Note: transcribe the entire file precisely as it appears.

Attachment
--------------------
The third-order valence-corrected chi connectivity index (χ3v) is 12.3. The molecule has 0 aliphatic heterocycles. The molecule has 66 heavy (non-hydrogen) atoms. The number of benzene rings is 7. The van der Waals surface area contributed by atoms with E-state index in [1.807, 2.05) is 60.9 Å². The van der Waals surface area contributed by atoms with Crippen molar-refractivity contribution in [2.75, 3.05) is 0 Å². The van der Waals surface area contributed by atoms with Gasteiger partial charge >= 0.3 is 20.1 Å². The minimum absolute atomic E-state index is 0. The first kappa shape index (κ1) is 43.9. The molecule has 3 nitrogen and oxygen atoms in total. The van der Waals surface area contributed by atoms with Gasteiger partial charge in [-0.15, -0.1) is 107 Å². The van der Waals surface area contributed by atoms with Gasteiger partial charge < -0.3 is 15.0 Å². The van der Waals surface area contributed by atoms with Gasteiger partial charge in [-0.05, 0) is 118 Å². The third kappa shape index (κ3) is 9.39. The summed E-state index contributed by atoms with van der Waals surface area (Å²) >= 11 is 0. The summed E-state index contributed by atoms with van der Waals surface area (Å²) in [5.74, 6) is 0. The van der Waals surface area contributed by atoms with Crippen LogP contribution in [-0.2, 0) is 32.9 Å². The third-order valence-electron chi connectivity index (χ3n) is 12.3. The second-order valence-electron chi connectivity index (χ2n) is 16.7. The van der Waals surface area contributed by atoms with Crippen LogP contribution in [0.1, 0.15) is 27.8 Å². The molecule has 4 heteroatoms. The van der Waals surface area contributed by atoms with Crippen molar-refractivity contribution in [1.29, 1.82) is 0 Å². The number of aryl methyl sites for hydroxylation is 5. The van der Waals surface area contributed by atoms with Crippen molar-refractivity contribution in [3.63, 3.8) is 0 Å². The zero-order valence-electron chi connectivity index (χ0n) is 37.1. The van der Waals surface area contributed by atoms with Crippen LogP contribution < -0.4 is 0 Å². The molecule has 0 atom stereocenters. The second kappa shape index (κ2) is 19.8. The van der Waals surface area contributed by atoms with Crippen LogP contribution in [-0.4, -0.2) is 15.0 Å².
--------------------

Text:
The third-order valence-corrected chi connectivity index (χ3v) is 12.3. The molecule has 0 aliphatic heterocycles. The molecule has 66 heavy (non-hydrogen) atoms. The number of benzene rings is 7. The van der Waals surface area contributed by atoms with E-state index in [1.807, 2.05) is 60.9 Å². The van der Waals surface area contributed by atoms with Crippen molar-refractivity contribution in [2.75, 3.05) is 0 Å². The van der Waals surface area contributed by atoms with Gasteiger partial charge >= 0.3 is 20.1 Å². The minimum absolute atomic E-state index is 0. The first kappa shape index (κ1) is 43.9. The molecule has 3 nitrogen and oxygen atoms in total. The van der Waals surface area contributed by atoms with Gasteiger partial charge in [-0.15, -0.1) is 107 Å². The van der Waals surface area contributed by atoms with Gasteiger partial charge < -0.3 is 15.0 Å². The van der Waals surface area contributed by atoms with Gasteiger partial charge in [-0.05, 0) is 118 Å². The third kappa shape index (κ3) is 9.39. The summed E-state index contributed by atoms with van der Waals surface area (Å²) >= 11 is 0. The summed E-state index contributed by atoms with van der Waals surface area (Å²) in [5.74, 6) is 0. The van der Waals surface area contributed by atoms with Crippen LogP contribution in [-0.2, 0) is 32.9 Å². The third-order valence-electron chi connectivity index (χ3n) is 12.3. The second-order valence-electron chi connectivity index (χ2n) is 16.7. The van der Waals surface area contributed by atoms with Crippen LogP contribution in [0.1, 0.15) is 27.8 Å². The molecule has 4 heteroatoms. The van der Waals surface area contributed by atoms with Crippen molar-refractivity contribution in [1.29, 1.82) is 0 Å². The number of aryl methyl sites for hydroxylation is 5. The van der Waals surface area contributed by atoms with Crippen molar-refractivity contribution in [3.63, 3.8) is 0 Å². The zero-order valence-electron chi connectivity index (χ0n) is 37.1. The van der Waals surface area contributed by atoms with Crippen LogP contribution < -0.4 is 0 Å². The molecule has 0 atom stereocenters. The second kappa shape index (κ2) is 19.8. The van der Waals surface area contributed by atoms with Crippen LogP contribution in [-0.4, -0.2) is 15.0 Å².